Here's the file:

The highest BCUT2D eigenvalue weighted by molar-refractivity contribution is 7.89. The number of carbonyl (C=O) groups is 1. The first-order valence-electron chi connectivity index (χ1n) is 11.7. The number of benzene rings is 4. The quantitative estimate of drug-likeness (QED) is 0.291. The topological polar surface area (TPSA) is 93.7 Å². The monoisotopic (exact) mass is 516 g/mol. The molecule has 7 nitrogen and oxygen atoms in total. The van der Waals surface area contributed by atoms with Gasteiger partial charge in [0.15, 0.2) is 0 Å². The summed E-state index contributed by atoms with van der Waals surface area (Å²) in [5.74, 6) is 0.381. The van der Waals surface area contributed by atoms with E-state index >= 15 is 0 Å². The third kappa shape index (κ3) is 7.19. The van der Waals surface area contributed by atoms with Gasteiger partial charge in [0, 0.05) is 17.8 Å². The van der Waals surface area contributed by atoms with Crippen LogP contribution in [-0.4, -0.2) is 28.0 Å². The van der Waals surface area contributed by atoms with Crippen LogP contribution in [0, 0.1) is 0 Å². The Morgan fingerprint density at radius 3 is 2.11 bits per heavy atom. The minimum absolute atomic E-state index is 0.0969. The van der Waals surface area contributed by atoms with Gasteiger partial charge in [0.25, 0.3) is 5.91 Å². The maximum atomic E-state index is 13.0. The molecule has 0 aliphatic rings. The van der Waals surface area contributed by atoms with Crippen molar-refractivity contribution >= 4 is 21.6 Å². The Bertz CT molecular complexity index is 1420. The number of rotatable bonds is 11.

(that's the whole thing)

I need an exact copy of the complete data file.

The highest BCUT2D eigenvalue weighted by molar-refractivity contribution is 7.89. The number of carbonyl (C=O) groups is 1. The first-order valence-electron chi connectivity index (χ1n) is 11.7. The number of benzene rings is 4. The quantitative estimate of drug-likeness (QED) is 0.291. The topological polar surface area (TPSA) is 93.7 Å². The monoisotopic (exact) mass is 516 g/mol. The molecule has 7 nitrogen and oxygen atoms in total. The van der Waals surface area contributed by atoms with Gasteiger partial charge in [0.15, 0.2) is 0 Å². The summed E-state index contributed by atoms with van der Waals surface area (Å²) in [5.74, 6) is 0.381. The van der Waals surface area contributed by atoms with E-state index >= 15 is 0 Å². The third kappa shape index (κ3) is 7.19. The van der Waals surface area contributed by atoms with Gasteiger partial charge in [0, 0.05) is 17.8 Å². The van der Waals surface area contributed by atoms with Crippen LogP contribution in [-0.4, -0.2) is 28.0 Å². The van der Waals surface area contributed by atoms with Crippen LogP contribution in [0, 0.1) is 0 Å². The Morgan fingerprint density at radius 3 is 2.11 bits per heavy atom. The minimum absolute atomic E-state index is 0.0969. The van der Waals surface area contributed by atoms with Gasteiger partial charge in [0.25, 0.3) is 5.91 Å². The maximum atomic E-state index is 13.0. The molecule has 0 aliphatic rings. The van der Waals surface area contributed by atoms with Crippen molar-refractivity contribution >= 4 is 21.6 Å². The Bertz CT molecular complexity index is 1420. The number of rotatable bonds is 11.